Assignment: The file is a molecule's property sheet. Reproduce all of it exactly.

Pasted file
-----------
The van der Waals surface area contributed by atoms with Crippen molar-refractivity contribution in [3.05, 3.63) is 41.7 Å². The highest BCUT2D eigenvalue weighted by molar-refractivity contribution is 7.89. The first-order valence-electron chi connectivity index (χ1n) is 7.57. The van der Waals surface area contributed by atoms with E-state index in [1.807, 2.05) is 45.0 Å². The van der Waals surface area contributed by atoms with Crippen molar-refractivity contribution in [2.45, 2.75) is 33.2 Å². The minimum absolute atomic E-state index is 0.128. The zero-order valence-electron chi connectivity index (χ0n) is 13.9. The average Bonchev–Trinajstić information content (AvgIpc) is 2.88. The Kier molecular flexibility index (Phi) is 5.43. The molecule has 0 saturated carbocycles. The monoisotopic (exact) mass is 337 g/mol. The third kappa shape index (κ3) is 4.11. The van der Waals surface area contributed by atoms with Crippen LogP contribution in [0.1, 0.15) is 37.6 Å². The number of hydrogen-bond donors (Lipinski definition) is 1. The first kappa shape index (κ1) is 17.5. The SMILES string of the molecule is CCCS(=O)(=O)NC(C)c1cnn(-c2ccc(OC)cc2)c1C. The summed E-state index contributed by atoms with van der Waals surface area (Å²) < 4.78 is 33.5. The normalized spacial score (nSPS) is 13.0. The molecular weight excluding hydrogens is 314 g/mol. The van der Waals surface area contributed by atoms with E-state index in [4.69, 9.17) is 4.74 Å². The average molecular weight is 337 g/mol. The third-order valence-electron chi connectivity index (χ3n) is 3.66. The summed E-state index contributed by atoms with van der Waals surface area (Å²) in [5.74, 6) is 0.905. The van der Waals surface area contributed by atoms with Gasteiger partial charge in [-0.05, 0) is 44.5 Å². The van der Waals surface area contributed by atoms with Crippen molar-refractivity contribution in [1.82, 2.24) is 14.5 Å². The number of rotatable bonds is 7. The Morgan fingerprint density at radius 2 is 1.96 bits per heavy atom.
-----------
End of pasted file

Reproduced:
The van der Waals surface area contributed by atoms with Crippen molar-refractivity contribution in [3.05, 3.63) is 41.7 Å². The highest BCUT2D eigenvalue weighted by molar-refractivity contribution is 7.89. The first-order valence-electron chi connectivity index (χ1n) is 7.57. The van der Waals surface area contributed by atoms with E-state index in [1.807, 2.05) is 45.0 Å². The van der Waals surface area contributed by atoms with Crippen molar-refractivity contribution in [2.45, 2.75) is 33.2 Å². The minimum absolute atomic E-state index is 0.128. The zero-order valence-electron chi connectivity index (χ0n) is 13.9. The average Bonchev–Trinajstić information content (AvgIpc) is 2.88. The Kier molecular flexibility index (Phi) is 5.43. The molecule has 0 saturated carbocycles. The monoisotopic (exact) mass is 337 g/mol. The third kappa shape index (κ3) is 4.11. The van der Waals surface area contributed by atoms with Crippen LogP contribution in [0.1, 0.15) is 37.6 Å². The number of hydrogen-bond donors (Lipinski definition) is 1. The first kappa shape index (κ1) is 17.5. The SMILES string of the molecule is CCCS(=O)(=O)NC(C)c1cnn(-c2ccc(OC)cc2)c1C. The summed E-state index contributed by atoms with van der Waals surface area (Å²) < 4.78 is 33.5. The normalized spacial score (nSPS) is 13.0. The molecular weight excluding hydrogens is 314 g/mol. The van der Waals surface area contributed by atoms with E-state index in [4.69, 9.17) is 4.74 Å². The average molecular weight is 337 g/mol. The third-order valence-electron chi connectivity index (χ3n) is 3.66. The summed E-state index contributed by atoms with van der Waals surface area (Å²) in [5.74, 6) is 0.905. The van der Waals surface area contributed by atoms with Gasteiger partial charge in [-0.05, 0) is 44.5 Å². The van der Waals surface area contributed by atoms with Crippen molar-refractivity contribution in [1.82, 2.24) is 14.5 Å². The number of rotatable bonds is 7. The Morgan fingerprint density at radius 2 is 1.96 bits per heavy atom.